Best Subterranean Termite Treatment Options & Tips

Termites, Subterranean

Subterranean termites frequently nest in the soil for moisture and then burrow into the soft, damp wood found at the base of building structures, making subterranean termite treatment complicated.

You can often identify subterranean termites around and under your home’s foundations. They can cause a significant amount of property damage, though they normally do so slowly and gradually.

If you’re currently battling them, finding the best treatment for subterranean termites is essential for preserving the structural integrity, aesthetic appeal, and overall value of your home. We’ll help you do just that.

If you’d like to contact a few pest control professionals for free estimates, you can answer a few questions below.

Subterranean termite treatment options are quite different from drywood termite treatments

Elements Effective Subterranean Termite Treatment

Like many insects, termites can thrive in the natural environment. Thus, while it is possible to eliminate all termites that are living and nesting in various aspects of your building structure, it is not possible to eliminate all termites in the local, natural environment.

Due to this fact, any good termite treatment is a multi-pronged effort that is focused on both elimination and long-term prevention.

Preventative measures are the cumulative efforts that you will need to make in order to ensure that your property is less accessible and less desirable to these insects.

Given that subterranean termites have very specific requirements for moisture and feed exclusively on wood and wood materials, your prevention plan can include:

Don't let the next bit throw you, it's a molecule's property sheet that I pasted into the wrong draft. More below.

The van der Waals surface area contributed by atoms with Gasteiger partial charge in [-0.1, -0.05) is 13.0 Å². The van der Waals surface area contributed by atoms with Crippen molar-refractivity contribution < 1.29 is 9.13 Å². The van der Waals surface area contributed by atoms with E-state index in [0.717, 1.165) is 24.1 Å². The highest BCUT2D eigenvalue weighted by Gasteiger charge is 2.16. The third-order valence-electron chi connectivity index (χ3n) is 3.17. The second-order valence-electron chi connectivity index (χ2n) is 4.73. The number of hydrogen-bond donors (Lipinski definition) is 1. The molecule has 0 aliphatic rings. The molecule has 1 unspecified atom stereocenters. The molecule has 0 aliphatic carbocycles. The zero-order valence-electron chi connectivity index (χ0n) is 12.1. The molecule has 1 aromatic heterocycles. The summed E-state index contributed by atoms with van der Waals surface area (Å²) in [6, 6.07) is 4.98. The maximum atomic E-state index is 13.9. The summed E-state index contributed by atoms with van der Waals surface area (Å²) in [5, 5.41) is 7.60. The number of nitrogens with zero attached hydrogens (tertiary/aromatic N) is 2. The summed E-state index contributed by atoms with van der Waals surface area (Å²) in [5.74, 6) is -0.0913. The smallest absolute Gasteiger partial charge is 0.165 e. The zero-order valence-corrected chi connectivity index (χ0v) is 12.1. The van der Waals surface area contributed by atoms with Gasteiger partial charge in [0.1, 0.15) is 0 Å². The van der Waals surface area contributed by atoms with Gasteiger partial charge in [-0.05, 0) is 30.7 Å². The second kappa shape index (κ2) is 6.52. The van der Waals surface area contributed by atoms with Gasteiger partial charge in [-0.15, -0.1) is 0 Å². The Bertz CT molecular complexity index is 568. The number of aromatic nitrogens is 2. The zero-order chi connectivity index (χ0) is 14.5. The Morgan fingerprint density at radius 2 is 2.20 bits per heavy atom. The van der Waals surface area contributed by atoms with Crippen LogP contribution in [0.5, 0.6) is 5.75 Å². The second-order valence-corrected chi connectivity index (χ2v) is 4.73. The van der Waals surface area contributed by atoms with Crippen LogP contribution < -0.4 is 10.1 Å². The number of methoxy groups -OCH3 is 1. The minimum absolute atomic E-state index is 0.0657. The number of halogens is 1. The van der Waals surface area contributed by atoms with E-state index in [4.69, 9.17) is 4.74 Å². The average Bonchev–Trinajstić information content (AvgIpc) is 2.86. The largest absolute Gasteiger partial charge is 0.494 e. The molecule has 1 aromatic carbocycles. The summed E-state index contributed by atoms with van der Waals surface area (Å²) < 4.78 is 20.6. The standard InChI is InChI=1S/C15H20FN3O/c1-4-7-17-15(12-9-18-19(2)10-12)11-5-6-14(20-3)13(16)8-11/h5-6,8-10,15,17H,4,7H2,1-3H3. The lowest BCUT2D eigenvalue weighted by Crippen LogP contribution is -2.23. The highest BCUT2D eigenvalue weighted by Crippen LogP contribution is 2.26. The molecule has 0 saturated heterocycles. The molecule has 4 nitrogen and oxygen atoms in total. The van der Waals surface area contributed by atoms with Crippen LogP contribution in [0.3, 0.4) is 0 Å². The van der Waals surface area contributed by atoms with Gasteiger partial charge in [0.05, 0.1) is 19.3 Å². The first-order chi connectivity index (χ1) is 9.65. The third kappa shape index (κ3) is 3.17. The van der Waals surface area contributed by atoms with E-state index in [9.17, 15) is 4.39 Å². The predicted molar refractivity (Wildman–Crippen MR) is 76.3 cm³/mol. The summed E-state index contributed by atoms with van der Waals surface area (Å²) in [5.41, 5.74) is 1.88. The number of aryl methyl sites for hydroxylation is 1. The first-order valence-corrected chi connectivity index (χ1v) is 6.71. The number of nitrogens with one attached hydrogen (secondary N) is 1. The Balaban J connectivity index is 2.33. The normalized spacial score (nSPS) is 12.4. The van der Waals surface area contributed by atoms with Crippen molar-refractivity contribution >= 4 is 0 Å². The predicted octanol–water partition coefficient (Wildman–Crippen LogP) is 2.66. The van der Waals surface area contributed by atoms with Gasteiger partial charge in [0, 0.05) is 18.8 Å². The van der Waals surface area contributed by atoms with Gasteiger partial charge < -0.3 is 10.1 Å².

• Extending or altering downspouts so that they effectively direct moisture away from the foundation of your home
  • Pulling all landscaping and mulch a proper distance away from the building foundation (at least six inches)
  • Eliminating trash and any damp debris stored near the home
  • Pulling up or grinding down dead tree stumps in your yard
  • Removing or covering standing bodies of water
  • Identifying and repairing all plumbing and structural leaks
  • Making sure that no foam insulation, brick veneer or siding extends below the soil grade
  • Stacking firewood away from the building structure
  • Cleaning out your gutters
  • Ensuring that there is no direct, wood-to-ground contact with patios, decks or porches

These efforts will prevent new termites from congregating on or near the property, however, they will not eliminate an existing infestation nor stop the near-constant damage that an existing infestation is causing.

Thus, you will need to implement strategies to locate and eradicate existing colonies within the building materials. Some of the most common subterranean termite treatments for eliminating existing colonies include:

  • The application of liquid termiticide to create a chemical barrier between termites and the soil that will ultimately result in dehydration
  • The use of repellent termiticides which are extremely toxic to termite colonies but have little or no effect on humans and other mammals
  • The use of termite baits to suppress colonies that are currently living in or around local soils
  • The application of non-repellent termiticides which cannot be detected by termites that are tunneling into the soil

The Benefits And Drawbacks Of Using Termite Baiting Systems

If used with diligent, preventative measures, a termite baiting system can be one of the most effective subterranean termite treatments available.

This is because a baiting system functions in accordance with the natural feeding and social habits of these insects. Food, saliva, and secretions are commonly shared throughout colonies, which ensures that the poisons within a baiting system are distributed to all insects infesting the home.

The primary drawback of a baiting system is the fact that it can take termites several weeks or even months for these insects to discover bait.

Given that a termite colony eats constantly, significant property damages are likely to occur if the baiting system is not discovered in a timely fashion or if baiting is not used as part of a multi-pronged treatment.

It is also important to note that a bait system is often placed in-ground and thus, it is not likely to have any immediate impact on termites that are currently foraging inside of the home.